Liu says: “I told them if you in­sist on pulling down these build­ings, it’s like throw­ing the gold mine of tourism into the sea. Do you re­ally want to do that?”

To­day, vis­i­tors to Xi­a­men Is­land can see a neigh­bor­hood of her­itage shop­houses that Liu saved from de­mo­li­tion. They can also make a stop at Yuan­dang Lake, which Liu says was a “cesspit of sewage” when he first vis­ited.

The au­thor­i­ties had in­sisted on break­ing the dam that di­vided the lake and the sea, and let the wa­ter flow out.

“I told them it was one of the high­lights of the city and that they were not al­lowed to,” Liu says. “One day in a meet­ing, I sat down and said I’m not go­ing to dis­miss the meet­ing un­til we find the so­lu­tion for a sewage treat­ment plant to treat the lake — so we talked un­til we did.”

For many years now, Xi­a­men Is­land has been rated one of the most liv­able ar­eas in China, Liu says with pride.

“Old habits die hard,” he says. “You needed to give a lot of ex­pla­na­tions to con­vince them. But I sensed they were all pa­tri­otic about re­build­ing China, so if you told them it would be good for the city, at the end, they would ac­cept.”

An­other note­wor­thy project was the mas­ter plan for Ningbo, Zhe­jiang prov­ince, which Liu did af­ter he left the Sin­ga­pore civil ser­vice to join RSP Ar­chi­tects Plan­ners and Engi­neers as se­nior di­rec­tor.

To show just how im­por­tant the project was to the Sin­ga­pore gov­ern­ment, the city-state’s found­ing prime min­is­ter, Lee Kuan Yew, joined in the fi­nal pre­sen­ta­tion of the con­cept to the Ningbo au­thor­i­ties.

Liu re­mem­bers want­ing to plan the area around the port.

“It took me three and a half hours to drive there,” he says. “Ten years later, when I re­turned to the city and asked them to show it to me, it took me 35 min­utes to drive to the port. That’s the power of plan­ning.”

Ar­chi­tec­tural his­tory

A more re­cent project is one in Xi’an that was ap­proved in 2016. It is a mas­ter plan for a new cen­tral busi­ness district that will con­nect the cap­i­tal of north­west­ern China’s Shaanxi prov­ince with Xianyang, a neigh­bor­ing his­toric city to the west.

In­te­gral to the plan is a line link­ing the cen­tral busi­ness district to a site dat­ing back to the North­ern Zhou Dy­nasty (557-581).

Rather than ig­nore such an an­cient site, Liu in­cluded a pedes­trian walk­way along the line that will be paved with con­tem­po­rary build­ings de­signed in ar­chi­tec­tural styles pro­gress­ing from the North­ern Zhou Dy­nasty to the Qing Dy­nasty (16441911).

“When you walk along this line, you walk through China’s ar­chi­tec­tural his­tory,” he says.

Liu has planned close to 50 ci­ties in China over al­most 35 years. More are in the pipe­line, in places such as Qing­dao, Yan­tai and Ji­nan, all in Shan­dong prov­ince.

Two years ago, he was ap­pointed chief plan­ning ad­viser to Yun­nan prov­ince and has been busy work­ing on plans for greater Kun­ming, Shangri-la and Dali.

He said ur­ban­iza­tion in China has be­come more so­phis­ti­cated, thanks in part to the Chi­nese peo­ple and their ex­ten­sive trav­els. This has in­evitably af­fected the way Liu de­signs mas­ter plans for his Chi­nese clients.

“I have to pro­vide a greater range of ur­ban fa­cil­i­ties to sat­isfy their needs,” he says. “For ex­am­ple, I have to show them more clearly the ed­u­ca­tion plan, such as the lo­ca­tion of the uni­ver­si­ties.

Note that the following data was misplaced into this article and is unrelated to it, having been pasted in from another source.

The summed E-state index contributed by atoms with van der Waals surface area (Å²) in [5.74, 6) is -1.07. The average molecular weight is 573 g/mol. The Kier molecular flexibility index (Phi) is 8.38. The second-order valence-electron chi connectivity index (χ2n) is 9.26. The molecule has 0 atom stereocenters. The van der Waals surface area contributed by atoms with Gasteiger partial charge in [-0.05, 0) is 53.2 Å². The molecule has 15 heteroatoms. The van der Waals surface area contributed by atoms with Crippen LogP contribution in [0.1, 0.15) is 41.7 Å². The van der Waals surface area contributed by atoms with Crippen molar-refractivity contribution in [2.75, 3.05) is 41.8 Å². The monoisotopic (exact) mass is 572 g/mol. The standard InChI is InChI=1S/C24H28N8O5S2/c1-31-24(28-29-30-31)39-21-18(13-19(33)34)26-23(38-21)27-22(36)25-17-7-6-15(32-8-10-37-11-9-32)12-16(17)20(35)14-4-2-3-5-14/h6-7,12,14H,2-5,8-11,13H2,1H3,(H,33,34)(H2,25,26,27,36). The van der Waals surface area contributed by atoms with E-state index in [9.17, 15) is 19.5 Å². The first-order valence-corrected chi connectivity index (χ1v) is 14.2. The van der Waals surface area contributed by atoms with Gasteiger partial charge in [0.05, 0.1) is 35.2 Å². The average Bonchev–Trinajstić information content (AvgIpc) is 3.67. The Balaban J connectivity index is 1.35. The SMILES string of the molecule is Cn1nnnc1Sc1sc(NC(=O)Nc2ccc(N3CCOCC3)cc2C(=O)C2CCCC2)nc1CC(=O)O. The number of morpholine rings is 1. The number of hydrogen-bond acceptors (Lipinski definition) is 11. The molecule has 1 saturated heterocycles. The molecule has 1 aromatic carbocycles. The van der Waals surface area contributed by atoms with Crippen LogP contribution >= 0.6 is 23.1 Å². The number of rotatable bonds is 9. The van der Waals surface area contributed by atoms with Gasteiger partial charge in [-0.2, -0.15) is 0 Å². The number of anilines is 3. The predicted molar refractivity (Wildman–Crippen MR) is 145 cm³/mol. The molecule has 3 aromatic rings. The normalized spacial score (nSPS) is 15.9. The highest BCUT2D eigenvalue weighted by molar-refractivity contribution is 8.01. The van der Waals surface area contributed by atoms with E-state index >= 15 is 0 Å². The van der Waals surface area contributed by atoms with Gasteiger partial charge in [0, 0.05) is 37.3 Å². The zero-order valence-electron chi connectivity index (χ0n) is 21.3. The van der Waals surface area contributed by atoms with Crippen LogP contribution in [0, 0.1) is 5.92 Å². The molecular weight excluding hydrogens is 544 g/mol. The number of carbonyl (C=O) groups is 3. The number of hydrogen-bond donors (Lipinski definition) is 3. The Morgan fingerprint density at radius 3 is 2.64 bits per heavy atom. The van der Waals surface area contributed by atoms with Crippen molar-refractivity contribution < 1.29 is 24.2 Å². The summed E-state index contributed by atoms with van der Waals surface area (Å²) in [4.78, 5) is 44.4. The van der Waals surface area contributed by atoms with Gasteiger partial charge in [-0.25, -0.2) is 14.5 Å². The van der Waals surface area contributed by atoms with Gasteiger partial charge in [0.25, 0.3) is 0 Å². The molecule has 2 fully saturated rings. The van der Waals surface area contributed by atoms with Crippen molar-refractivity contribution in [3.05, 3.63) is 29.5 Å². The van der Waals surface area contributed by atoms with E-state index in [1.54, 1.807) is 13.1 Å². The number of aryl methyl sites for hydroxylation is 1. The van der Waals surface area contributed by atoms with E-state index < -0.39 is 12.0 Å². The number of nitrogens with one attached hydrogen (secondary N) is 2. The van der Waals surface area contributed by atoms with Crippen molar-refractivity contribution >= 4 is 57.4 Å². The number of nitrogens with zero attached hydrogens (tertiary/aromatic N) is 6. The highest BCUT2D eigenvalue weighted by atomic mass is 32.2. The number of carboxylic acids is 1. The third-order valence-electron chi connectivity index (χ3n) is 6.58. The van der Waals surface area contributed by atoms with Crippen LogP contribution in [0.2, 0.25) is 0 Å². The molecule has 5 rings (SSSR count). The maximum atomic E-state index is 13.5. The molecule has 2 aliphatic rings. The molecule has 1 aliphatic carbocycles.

“In the past two to three years, Pres­i­dent Xi Jin­ping has been em­pha­siz­ing more than be­fore about the im­por­tance of the pro­tec­tion of eco­log­i­cal ar­eas. They are also more spe­cific about what they want to use the space in the ci­ties for.”

Even as he works, Liu is con­sci­en­tious about im­part­ing his knowl­edge of ur­ban plan­ning to Chi­nese plan­ners. He of­ten uses the anal­ogy of cook­ing, say­ing there are three things re­quired to de­sign a good city.

The first is good raw ma­te­ri­als. Most ci­ties in China have out­stand­ing ones by way of his­toric build­ings and gifts en­dowed by Mother Na­ture.

Sec­ond, the recipe must be well­writ­ten. Chi­nese ur­ban plan­ning needs help in this area, which is why he goes there to help them “write the recipe”.

Third, good cook­ing skills are im­por­tant. This means the im­ple­men­ta­tion of the plan has to be strictly en­forced.

“I de­scribe the Sin­ga­pore ur­ban plan­ning ex­pe­ri­ence used by me as be­ing up­dated, Asian­ized, Western plan­ning the­ory,” he says. “While the con­cept of ur­ban plan­ning orig­i­nated from the West, it can­not be used whole­sale in Asia, since 60 per­cent of the world’s pop­u­la­tion lives on 30 per­cent of the world’s land area — mak­ing it high-den­sity. The de­mands on ur­ban plan­ning are more com­plex than be­fore. For ex­am­ple, there are chal­lenges like in­dus­tri­al­iza­tion, pol­lu­tion and traf­fic.

“This ap­proach is not well un­der­stood in the West and China, there­fore I feel they have not quite reached the level of un­der­stand­ing we take for granted in Sin­ga­pore.”

Still, Liu says he feels other Asian coun­tries have plenty to learn from China.

“In the con­text of ur­ban plan­ning, China has four strengths,” he says. “It has a strong gov­ern­ment, so if you have a good idea, it will be im­ple­mented. It has to­tal own­er­ship of land. If you want to de­velop, the most im­por­tant cap­i­tal of de­vel­op­ment is the land. China is eco­nom­i­cally well off. When­ever there is the need for in­fra­struc­ture in­vest­ment, they can af­ford to do so.

“Fi­nally, there has been a large amount of ur­ban­iza­tion in the past four decades. The plan­ners in China are more ex­pe­ri­enced and so­phis­ti­cated than in many other places, which have not gone through the same process,” Liu says.

Liu of­ten tells his Chi­nese clients that China, in the near fu­ture, will be the best coun­try in the world in terms of its mil­i­tary, eco­nomics, cul­ture and sci­ence. To com­plete the list, they must create good ci­ties. “That part is their big­gest chal­lenge,” he says.


A model of the Fu­jian-Sin­ga­pore Friend­ship Med­i­cal Ser­vice Cen­ter, de­signed by Liu Thai Ker, is un­veiled in Xi­a­men, Fu­jian prov­ince, on Aug 8, 2009. The cen­ter was opened in 2011.


Liu at his of­fice in Sin­ga­pore, against his fa­ther’s paint­ing.


Liu Thai Ker talks with lo­cal me­dia in Wuhan, Hubei prov­ince, on Nov 20, 2013.